In the spring of 1942, the federal government forced West Coast Japanese Americans into detainment camps on suspicion of disloyalty. Two years later, after stripping them of their livelihoods, liberty, and dignity, the government drafted them into the same military that had been guarding them as subversives. Most of the American citizens grudgingly complied with being drafted, but several hundred refused and practiced a different sort of American patriotism - the patriotism of protest. This work tells the story of the men who rejected the government's demands.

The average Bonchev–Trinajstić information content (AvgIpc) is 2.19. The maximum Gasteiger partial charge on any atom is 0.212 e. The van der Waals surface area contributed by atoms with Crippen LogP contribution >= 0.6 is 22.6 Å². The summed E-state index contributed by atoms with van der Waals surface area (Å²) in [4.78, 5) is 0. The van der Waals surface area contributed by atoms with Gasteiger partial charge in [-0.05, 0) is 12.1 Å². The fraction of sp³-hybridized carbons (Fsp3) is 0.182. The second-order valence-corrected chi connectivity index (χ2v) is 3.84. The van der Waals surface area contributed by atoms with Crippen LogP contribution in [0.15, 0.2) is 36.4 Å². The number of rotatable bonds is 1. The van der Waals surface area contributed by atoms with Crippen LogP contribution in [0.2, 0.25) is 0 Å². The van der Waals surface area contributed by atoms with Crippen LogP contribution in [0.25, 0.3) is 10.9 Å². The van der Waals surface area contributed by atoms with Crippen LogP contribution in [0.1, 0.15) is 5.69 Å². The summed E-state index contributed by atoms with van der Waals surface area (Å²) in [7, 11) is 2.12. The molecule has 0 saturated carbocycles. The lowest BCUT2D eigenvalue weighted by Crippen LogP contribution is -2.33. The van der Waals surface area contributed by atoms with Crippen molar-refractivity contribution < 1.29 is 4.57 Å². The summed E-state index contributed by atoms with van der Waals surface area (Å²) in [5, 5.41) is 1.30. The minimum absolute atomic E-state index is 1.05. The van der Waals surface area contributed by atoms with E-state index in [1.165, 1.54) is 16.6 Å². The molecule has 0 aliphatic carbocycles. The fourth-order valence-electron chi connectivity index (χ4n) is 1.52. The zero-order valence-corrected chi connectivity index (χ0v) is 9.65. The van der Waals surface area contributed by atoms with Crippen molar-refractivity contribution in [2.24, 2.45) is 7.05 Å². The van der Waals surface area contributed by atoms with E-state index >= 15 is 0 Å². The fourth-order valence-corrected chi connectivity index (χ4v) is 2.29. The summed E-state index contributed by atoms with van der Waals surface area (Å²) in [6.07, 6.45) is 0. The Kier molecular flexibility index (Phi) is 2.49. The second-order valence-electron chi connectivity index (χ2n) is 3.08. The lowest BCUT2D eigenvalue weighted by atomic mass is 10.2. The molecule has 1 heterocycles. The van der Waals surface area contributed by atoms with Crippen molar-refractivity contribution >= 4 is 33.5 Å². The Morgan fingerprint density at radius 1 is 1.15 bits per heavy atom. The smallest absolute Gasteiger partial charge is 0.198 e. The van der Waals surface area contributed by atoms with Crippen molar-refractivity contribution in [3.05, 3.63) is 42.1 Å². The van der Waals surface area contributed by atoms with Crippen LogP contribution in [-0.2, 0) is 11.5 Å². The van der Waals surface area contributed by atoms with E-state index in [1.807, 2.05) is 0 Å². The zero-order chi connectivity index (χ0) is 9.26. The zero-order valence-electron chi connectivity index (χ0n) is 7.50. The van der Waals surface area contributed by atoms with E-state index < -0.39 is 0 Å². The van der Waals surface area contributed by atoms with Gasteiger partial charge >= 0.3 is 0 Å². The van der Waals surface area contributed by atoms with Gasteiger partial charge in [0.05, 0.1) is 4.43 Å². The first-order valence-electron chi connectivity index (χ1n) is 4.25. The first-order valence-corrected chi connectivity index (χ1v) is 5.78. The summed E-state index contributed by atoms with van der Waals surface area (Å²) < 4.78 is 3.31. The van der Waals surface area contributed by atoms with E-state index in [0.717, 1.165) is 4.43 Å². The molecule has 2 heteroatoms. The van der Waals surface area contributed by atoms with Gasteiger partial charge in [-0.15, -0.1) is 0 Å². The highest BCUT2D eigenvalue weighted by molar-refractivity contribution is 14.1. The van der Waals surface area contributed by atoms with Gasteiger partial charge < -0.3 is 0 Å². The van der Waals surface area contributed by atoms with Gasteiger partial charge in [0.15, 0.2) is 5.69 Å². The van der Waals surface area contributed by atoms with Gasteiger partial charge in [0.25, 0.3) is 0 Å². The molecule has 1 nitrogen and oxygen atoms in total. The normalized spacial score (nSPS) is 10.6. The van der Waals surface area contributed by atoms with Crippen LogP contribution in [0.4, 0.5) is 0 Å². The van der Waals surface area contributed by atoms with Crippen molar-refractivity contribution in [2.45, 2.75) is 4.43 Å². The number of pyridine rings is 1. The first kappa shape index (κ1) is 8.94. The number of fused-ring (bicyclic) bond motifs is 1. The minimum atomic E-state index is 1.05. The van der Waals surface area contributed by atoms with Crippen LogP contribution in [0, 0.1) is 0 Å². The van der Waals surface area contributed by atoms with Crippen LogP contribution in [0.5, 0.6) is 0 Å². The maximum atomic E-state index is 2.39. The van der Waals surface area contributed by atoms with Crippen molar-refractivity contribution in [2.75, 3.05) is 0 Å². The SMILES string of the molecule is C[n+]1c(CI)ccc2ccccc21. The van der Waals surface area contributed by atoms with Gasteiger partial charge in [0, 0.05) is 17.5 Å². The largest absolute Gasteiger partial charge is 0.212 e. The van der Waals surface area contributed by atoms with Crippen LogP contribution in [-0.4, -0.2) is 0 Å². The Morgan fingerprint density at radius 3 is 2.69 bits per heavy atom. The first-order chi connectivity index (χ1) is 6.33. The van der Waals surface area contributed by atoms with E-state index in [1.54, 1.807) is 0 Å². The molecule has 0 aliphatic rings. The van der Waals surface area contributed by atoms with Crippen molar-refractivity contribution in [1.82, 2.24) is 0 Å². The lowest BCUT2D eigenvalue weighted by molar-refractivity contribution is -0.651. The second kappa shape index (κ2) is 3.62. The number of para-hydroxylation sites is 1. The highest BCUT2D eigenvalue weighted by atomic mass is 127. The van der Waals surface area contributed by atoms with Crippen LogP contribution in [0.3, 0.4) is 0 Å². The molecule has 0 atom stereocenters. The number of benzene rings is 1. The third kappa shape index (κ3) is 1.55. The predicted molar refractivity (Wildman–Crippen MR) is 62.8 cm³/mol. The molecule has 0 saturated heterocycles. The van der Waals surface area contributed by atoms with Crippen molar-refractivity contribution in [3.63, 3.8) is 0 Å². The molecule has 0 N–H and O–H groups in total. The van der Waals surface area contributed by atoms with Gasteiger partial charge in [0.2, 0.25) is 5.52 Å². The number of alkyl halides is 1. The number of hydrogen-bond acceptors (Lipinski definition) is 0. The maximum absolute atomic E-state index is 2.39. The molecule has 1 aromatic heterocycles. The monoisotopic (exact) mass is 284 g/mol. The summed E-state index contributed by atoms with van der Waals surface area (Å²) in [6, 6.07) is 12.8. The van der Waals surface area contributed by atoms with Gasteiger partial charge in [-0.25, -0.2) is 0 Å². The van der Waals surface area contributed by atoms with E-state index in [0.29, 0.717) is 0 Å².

Based on years of research and personal interviews with the resisters, their families, and their supporters and detractors, this book attempts to re-create the welter of emotions and events that followed the arrival of the draft notices in 1944: the untenable situation of the Japanese American men caught between national loyalty and personal indignation; the hypocrisy of the government in asking men to die for their country when it had denied them their rights as citizens; the shoddy trials of the protestors that produced convictions and imprisonments; and the treatment of the resisters by the Japanese American community, who looked upon them as pariahs who were hindering progress towards assimilation.